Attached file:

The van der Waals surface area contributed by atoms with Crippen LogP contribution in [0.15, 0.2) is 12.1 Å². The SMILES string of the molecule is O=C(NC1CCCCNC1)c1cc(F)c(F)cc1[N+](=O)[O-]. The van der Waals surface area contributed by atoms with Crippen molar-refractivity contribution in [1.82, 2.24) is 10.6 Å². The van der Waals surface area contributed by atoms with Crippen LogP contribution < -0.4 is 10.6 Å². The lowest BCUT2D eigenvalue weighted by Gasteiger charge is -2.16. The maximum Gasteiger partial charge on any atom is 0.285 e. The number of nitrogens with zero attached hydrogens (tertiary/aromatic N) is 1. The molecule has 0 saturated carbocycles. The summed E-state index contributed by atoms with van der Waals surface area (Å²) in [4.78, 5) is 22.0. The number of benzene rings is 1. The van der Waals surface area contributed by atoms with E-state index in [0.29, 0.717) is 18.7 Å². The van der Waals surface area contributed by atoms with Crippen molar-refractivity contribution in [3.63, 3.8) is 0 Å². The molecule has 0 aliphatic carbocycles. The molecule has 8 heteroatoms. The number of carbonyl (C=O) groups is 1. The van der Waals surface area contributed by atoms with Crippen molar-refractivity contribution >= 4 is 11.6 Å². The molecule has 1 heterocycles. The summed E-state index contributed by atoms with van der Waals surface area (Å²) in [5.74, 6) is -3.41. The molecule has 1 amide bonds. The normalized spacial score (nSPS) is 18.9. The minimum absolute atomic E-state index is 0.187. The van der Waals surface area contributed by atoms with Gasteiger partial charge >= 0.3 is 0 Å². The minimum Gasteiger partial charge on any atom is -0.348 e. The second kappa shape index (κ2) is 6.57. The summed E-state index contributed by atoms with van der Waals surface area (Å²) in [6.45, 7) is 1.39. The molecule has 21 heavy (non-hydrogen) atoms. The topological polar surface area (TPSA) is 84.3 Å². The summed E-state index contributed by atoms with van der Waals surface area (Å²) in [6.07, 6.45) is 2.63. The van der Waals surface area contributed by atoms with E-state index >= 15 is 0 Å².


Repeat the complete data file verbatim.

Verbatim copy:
The van der Waals surface area contributed by atoms with Crippen LogP contribution in [0.15, 0.2) is 12.1 Å². The SMILES string of the molecule is O=C(NC1CCCCNC1)c1cc(F)c(F)cc1[N+](=O)[O-]. The van der Waals surface area contributed by atoms with Crippen molar-refractivity contribution in [1.82, 2.24) is 10.6 Å². The van der Waals surface area contributed by atoms with Crippen LogP contribution < -0.4 is 10.6 Å². The lowest BCUT2D eigenvalue weighted by Gasteiger charge is -2.16. The maximum Gasteiger partial charge on any atom is 0.285 e. The number of nitrogens with zero attached hydrogens (tertiary/aromatic N) is 1. The molecule has 0 saturated carbocycles. The summed E-state index contributed by atoms with van der Waals surface area (Å²) in [4.78, 5) is 22.0. The number of benzene rings is 1. The van der Waals surface area contributed by atoms with E-state index in [0.29, 0.717) is 18.7 Å². The van der Waals surface area contributed by atoms with Crippen molar-refractivity contribution in [3.63, 3.8) is 0 Å². The molecule has 0 aliphatic carbocycles. The molecule has 8 heteroatoms. The number of carbonyl (C=O) groups is 1. The van der Waals surface area contributed by atoms with Crippen molar-refractivity contribution >= 4 is 11.6 Å². The molecule has 1 heterocycles. The summed E-state index contributed by atoms with van der Waals surface area (Å²) in [5.74, 6) is -3.41. The molecule has 1 amide bonds. The normalized spacial score (nSPS) is 18.9. The minimum absolute atomic E-state index is 0.187. The van der Waals surface area contributed by atoms with Gasteiger partial charge >= 0.3 is 0 Å². The minimum Gasteiger partial charge on any atom is -0.348 e. The second kappa shape index (κ2) is 6.57. The summed E-state index contributed by atoms with van der Waals surface area (Å²) in [6.45, 7) is 1.39. The molecule has 21 heavy (non-hydrogen) atoms. The topological polar surface area (TPSA) is 84.3 Å². The summed E-state index contributed by atoms with van der Waals surface area (Å²) in [6.07, 6.45) is 2.63. The van der Waals surface area contributed by atoms with E-state index >= 15 is 0 Å².